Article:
20 March 2014
The United States is again using its missile defense system in Europe as a tool to put pressure on Russia. Earlier, US Vice President Joseph Biden confirmed plans to deploy US missile defense components in Poland by 2018. Denmark said it too could offer its territory for US anti-missile weapons. Unable to force Russia to change its stance on Crimea, the West reverted to "Cold War"-style methods.
Western politicians have so often repeated that there is no reason whatsoever for Russia to worry about US missile defense bases in Europe. Yet, as soon as any differences emerged between Moscow and the West, missile defense immediately moved to the foreground, creeping closer to the Russian border.
"Missile defense is a long-standing problem. The sides Ė the US, NATO and Russia - have, up to now, failed to come to agreement. Russia demands legally binding guarantees that this system is not directed against its strategic potential. The West refuses to provide such guarantees. Tensions in Ukraine have aggravated the situation around missile defense. Differences between Russia and NATO on missile defense are really very acute. In a situation where the West needs tools to exert pressure on Russia, missile defense is again being pushed to the foreground. Itís kind of political gambling," Ivan Konovalov, Director of the Center for Strategic Conjuncture, told the Voice of Russia.
The so-called Iranian threat served as the formal pretext for unfolding a US anti-missile defense umbrella over Europe. But despite progress at nuclear talks with Iran, the missile defense plans have not been scaled back. In February, the first US warship of the sea-based missile defense segment arrived at Spainís Rota naval station. It will be joined by three more ships soon. Spain has approved the deployment of 1,400 US servicemen and their families on its territory. Last autumn, construction of the Romanian missile defense segment began. The question with Poland remained open for a long time. But judging from Bidenís latest statement, it has eventually yielded its positions in exchange for Washingtonís promises to modernize the Polish army. Some reports say that the US has already deployed 12 F16 fighter jets, several military cargo planes and 300 servicemen on Polish territory.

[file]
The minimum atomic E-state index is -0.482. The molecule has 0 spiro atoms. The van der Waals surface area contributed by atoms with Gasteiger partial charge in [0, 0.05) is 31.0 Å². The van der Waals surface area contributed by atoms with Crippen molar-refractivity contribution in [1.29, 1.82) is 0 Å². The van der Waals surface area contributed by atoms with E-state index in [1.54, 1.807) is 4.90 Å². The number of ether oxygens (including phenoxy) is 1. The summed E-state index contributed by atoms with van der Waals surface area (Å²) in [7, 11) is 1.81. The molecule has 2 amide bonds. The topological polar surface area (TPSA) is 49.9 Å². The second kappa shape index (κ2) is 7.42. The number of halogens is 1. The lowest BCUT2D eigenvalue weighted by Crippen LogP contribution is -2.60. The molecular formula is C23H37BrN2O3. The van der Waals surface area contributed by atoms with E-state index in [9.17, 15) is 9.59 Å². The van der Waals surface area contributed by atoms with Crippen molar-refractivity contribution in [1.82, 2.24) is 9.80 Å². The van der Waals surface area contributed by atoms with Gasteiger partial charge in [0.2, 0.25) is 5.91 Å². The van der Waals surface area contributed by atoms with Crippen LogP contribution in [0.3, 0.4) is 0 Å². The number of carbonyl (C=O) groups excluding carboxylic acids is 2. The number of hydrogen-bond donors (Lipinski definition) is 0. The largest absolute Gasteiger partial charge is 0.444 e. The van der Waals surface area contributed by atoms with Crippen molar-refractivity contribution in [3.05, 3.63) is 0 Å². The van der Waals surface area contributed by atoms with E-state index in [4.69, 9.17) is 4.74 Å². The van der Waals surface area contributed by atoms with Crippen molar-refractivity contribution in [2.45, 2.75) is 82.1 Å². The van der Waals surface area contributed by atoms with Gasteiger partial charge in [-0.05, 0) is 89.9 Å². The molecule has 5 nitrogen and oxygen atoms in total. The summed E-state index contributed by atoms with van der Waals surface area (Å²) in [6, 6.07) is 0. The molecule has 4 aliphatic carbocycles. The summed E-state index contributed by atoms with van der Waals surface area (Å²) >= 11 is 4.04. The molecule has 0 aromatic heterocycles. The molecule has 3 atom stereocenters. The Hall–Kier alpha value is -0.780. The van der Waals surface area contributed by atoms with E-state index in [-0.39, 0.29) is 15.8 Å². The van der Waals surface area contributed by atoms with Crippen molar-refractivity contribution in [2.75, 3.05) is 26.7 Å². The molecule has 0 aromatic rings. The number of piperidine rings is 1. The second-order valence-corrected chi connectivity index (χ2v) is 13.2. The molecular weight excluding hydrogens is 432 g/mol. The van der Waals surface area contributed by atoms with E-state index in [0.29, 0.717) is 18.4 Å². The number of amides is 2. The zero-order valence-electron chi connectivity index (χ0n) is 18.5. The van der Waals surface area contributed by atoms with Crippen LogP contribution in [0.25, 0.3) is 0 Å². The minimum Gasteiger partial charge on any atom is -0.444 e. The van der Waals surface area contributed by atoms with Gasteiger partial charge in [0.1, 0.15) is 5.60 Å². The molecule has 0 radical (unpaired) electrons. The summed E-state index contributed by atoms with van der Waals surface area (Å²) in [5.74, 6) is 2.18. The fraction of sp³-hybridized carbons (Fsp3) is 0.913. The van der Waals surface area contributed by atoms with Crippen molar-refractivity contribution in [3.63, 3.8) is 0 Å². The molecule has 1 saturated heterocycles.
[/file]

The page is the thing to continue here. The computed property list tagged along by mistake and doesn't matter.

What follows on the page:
The Polish segment is intended to provide protection against medium-to-shorter-range missiles. Russia has no such missiles. They were scrapped in 1991 under a USSR-US treaty strategic arms reduction treaty signed in the late 1980s. By now, itís clear to everybody that the Iranian nuclear program has absolutely nothing to do with the US missile defense bases in Europe. Against whom is it directed then?
"In my opinion, we should look at this system without tying it to strategic or nuclear missiles. The Americans are trying to achieve global strike capabilities involving high-precision non-nuclear weapons of the so-called sixth generation. The case in point is non-contact warfare in which troops wonít come into direct contact with enemy forces. Missile defense systems offer certain advantages in such wars. The European missile defense shield will serve as a control system making it possible to deploy and use non-contact weapons should it be necessary," said Pavel Zolotaryov, Assistant Director of the Institute of the US and Canadian Studies of the Russian Academy of Sciences.
Commenting on statements by Western politicians about the possible expansion of anti-Russian sanctions, which, as it turns out, also involve missile defense deployments in Poland, the Russian Foreign Ministry stressed that "attempts to talk with Moscow in the language of force and threaten Russian citizens lead nowhere". Sanctions are not Russiaís choice, but there will be a symmetrical response, the ministry said.
The Russian Defense Ministry has started
deploying an additional network of new-generation
over-the-horizon radar systems along the entire length of the
Russian border. They are capable of detecting and tracking
all the existing and even prospective high-precision weapons
as well as aerial targets, including military and civil
aircraft and even light sport planes, at a distance of 3,000
km and at an altitude of 100 km.